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Friday 6 March 2015

Tired of “issues”, “concerns” and “worrying signs” in published papers

I don't know if bad academic conduct in scholarly publishing is increasing, or if I just notice it more often now that I have an active Twitter presence… but it's seriously annoying to see the accumulation of issues in published papers. And because I don't like it, and I think it's everyone's responsibility to act to prevent it (including me), I end up spending time to write to editors, etc. Time that could be used for other stuff, like, I don't know… my own research!

Recent examples that annoy me significantly:

  • TEM images with worrying signs of manipulation (and that's using very cautious language for something that looks clear-cut) in 4 papers by the same authors… including 3 papers in a journal where the author is also an editor.

  • Plagiarism accidents where, after 10 months of careful consideration, the editor decides it was “not intentional”. Like, you were cleaning your keyboard, and repeatedly pressed copy-change window-paste by accident? (Full story over there)
  • A paper with (in my view) unwarranted citations to my work, on an unrelated topic. I wrote to the editor to report it, and posted my concerns on Twitter, and the editor told me they didn't like that. Also, they decided that it was OK for the authors to cite me since “ they have put some thought into their selection”, and it was up to cite to cite whomever they wanted. Turns out, commenters on PubPeer later found other issues with that paper, including figures/tables duplication with other papers (which are, though, on different topics). I wrote again to the editors, but I am not holding my breath: too many seem to like the old-school, closed-door, nothing-to-see-here conduct.

Gaming intermission: spot the differences between the tables from this 2012 paper

and from this 2015 paper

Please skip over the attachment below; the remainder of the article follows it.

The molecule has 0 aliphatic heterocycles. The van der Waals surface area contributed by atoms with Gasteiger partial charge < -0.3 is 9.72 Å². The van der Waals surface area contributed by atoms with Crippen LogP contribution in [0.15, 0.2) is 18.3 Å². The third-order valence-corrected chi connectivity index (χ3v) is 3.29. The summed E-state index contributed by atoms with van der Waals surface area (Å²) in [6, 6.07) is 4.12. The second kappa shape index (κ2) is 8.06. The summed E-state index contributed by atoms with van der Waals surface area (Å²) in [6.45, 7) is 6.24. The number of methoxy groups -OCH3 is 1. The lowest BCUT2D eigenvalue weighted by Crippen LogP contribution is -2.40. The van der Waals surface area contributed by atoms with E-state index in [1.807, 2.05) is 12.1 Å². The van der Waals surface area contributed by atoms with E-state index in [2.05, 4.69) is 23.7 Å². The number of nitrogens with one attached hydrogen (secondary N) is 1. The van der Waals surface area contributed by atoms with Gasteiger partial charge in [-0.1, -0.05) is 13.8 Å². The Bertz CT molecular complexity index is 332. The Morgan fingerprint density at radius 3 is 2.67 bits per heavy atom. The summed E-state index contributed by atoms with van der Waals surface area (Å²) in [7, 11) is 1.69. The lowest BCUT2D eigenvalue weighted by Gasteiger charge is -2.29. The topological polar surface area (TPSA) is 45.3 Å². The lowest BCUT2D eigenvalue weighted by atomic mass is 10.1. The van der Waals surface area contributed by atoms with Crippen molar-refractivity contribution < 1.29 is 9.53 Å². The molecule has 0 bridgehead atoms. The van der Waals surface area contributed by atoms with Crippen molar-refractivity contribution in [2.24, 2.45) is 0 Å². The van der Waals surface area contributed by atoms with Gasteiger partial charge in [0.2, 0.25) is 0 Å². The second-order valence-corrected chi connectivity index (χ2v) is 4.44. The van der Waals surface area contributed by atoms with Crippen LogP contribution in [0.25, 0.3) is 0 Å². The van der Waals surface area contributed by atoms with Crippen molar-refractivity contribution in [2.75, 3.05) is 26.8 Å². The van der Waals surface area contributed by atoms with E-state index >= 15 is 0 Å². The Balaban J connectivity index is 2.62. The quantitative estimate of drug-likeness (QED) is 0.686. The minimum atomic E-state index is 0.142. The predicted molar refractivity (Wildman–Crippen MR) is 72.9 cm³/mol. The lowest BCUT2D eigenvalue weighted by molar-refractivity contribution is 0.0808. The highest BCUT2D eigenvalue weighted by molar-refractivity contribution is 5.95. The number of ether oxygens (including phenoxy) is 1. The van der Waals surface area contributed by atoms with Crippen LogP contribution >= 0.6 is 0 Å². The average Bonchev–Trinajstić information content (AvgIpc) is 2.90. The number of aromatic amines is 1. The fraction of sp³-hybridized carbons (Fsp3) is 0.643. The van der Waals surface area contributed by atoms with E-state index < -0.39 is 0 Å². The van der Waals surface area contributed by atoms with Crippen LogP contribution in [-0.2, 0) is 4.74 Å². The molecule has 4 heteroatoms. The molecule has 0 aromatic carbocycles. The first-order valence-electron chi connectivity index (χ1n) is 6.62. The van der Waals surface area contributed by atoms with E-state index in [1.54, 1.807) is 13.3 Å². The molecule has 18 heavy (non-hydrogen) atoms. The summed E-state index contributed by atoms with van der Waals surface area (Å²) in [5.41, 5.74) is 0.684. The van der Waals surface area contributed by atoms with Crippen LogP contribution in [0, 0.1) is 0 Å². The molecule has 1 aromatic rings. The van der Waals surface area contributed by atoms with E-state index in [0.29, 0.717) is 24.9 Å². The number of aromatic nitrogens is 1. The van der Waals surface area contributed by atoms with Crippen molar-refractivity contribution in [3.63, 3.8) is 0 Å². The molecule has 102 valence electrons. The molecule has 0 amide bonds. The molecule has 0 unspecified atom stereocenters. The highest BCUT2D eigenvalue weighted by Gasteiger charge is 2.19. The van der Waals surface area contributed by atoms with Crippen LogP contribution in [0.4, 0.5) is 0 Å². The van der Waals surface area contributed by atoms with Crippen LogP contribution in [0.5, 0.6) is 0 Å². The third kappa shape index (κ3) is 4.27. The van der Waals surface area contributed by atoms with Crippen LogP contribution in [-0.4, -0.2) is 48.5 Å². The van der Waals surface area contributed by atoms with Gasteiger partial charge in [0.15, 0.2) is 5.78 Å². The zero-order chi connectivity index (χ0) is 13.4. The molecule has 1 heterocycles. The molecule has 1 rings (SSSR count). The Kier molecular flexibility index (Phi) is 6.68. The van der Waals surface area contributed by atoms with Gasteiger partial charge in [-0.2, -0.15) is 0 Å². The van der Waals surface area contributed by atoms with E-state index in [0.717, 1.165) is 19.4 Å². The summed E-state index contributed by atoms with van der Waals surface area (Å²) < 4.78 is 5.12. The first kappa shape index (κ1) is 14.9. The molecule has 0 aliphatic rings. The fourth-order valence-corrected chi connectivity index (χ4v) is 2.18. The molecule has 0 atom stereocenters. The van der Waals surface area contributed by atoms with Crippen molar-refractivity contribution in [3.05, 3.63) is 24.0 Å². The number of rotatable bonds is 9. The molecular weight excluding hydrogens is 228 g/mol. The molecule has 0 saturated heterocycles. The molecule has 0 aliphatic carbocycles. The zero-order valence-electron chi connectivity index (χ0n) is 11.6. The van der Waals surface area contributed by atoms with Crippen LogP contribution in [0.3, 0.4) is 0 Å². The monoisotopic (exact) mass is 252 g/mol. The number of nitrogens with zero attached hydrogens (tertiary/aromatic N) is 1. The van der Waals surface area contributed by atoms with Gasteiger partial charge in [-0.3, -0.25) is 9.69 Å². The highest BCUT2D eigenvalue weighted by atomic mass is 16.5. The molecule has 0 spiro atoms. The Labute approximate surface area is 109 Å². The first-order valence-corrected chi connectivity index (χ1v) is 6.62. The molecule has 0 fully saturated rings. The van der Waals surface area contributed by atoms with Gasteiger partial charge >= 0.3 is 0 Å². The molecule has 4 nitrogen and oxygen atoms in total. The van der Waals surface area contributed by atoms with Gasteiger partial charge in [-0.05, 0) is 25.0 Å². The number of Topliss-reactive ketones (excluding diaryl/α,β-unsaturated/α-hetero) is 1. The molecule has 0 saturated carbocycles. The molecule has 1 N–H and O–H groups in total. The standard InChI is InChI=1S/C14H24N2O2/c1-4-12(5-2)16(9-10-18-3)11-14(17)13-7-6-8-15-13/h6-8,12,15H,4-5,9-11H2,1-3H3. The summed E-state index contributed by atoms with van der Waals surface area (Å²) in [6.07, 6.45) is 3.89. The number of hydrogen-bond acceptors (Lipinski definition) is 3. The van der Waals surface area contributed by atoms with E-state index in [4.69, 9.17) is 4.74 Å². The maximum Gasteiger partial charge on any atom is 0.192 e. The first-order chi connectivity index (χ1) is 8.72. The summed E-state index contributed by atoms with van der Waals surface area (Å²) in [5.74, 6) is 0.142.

I'm tired of this. Just how common really is academic misconduct in chemistry publications?

Monday 8 December 2014

Why correcting the scientific record is hard

Here I explain, from a very simple example at a modest scale, why correcting the scientific record is difficult in today's academic world. I think it highlights, in a very simple way, some flaws of our systems that we can hopefully address. (Also worth noting: although the example comes from the condensed matter field, you don't have to know anything about physics to read the text below!)

I have recently worked, with a MSc student in my group, on the understanding of elastic behavior of porous materials. During the course of his internship, we spent a lot of time in understanding exactly how elastic stability criteria work in the most generic case. Stability conditions, know as Born stability criteria, have very simple and well-known mathematical expressions for cubic crystals, but things get more complex for systems with lower symmetry. While the fundamentals have been set forth very clearly a long time ago by Max Born (in particular in his 1954 book, Dynamics Theory of Crystal Lattices), his and subsequent books usual give explicit expressions only for common high-symmetry crystals (cubic, hexagonal, etc.)